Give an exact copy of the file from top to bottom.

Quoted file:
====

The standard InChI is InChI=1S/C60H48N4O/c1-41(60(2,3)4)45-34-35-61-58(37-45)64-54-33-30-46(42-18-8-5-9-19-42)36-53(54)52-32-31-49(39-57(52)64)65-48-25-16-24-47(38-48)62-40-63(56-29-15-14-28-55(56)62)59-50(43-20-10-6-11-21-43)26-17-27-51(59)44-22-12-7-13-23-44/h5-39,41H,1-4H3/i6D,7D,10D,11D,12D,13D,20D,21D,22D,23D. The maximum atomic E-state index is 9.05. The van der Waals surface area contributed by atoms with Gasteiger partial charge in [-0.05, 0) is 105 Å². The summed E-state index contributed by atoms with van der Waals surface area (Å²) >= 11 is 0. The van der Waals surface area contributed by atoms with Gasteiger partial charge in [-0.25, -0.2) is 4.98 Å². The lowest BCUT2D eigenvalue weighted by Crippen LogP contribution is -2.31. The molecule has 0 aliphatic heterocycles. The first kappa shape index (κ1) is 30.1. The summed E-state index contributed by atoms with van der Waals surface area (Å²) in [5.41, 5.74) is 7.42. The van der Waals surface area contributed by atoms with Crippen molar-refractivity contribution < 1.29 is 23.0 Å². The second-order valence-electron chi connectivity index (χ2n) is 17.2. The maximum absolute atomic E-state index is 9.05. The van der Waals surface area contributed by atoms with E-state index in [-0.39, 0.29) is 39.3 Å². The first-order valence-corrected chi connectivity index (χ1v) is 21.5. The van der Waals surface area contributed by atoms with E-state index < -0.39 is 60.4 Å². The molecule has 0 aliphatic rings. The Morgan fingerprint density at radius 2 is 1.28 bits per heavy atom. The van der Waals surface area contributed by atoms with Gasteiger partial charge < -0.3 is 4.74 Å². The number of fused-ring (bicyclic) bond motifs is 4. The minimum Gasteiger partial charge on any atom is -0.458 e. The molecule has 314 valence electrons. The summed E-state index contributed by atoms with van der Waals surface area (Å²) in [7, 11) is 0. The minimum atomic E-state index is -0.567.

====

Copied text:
The standard InChI is InChI=1S/C60H48N4O/c1-41(60(2,3)4)45-34-35-61-58(37-45)64-54-33-30-46(42-18-8-5-9-19-42)36-53(54)52-32-31-49(39-57(52)64)65-48-25-16-24-47(38-48)62-40-63(56-29-15-14-28-55(56)62)59-50(43-20-10-6-11-21-43)26-17-27-51(59)44-22-12-7-13-23-44/h5-39,41H,1-4H3/i6D,7D,10D,11D,12D,13D,20D,21D,22D,23D. The maximum atomic E-state index is 9.05. The van der Waals surface area contributed by atoms with Gasteiger partial charge in [-0.05, 0) is 105 Å². The summed E-state index contributed by atoms with van der Waals surface area (Å²) >= 11 is 0. The van der Waals surface area contributed by atoms with Gasteiger partial charge in [-0.25, -0.2) is 4.98 Å². The lowest BCUT2D eigenvalue weighted by Crippen LogP contribution is -2.31. The molecule has 0 aliphatic heterocycles. The first kappa shape index (κ1) is 30.1. The summed E-state index contributed by atoms with van der Waals surface area (Å²) in [5.41, 5.74) is 7.42. The van der Waals surface area contributed by atoms with Crippen molar-refractivity contribution < 1.29 is 23.0 Å². The second-order valence-electron chi connectivity index (χ2n) is 17.2. The maximum absolute atomic E-state index is 9.05. The van der Waals surface area contributed by atoms with E-state index in [-0.39, 0.29) is 39.3 Å². The first-order valence-corrected chi connectivity index (χ1v) is 21.5. The van der Waals surface area contributed by atoms with E-state index < -0.39 is 60.4 Å². The molecule has 0 aliphatic rings. The Morgan fingerprint density at radius 2 is 1.28 bits per heavy atom. The van der Waals surface area contributed by atoms with Gasteiger partial charge < -0.3 is 4.74 Å². The number of fused-ring (bicyclic) bond motifs is 4. The minimum Gasteiger partial charge on any atom is -0.458 e. The molecule has 314 valence electrons. The summed E-state index contributed by atoms with van der Waals surface area (Å²) in [7, 11) is 0. The minimum atomic E-state index is -0.567.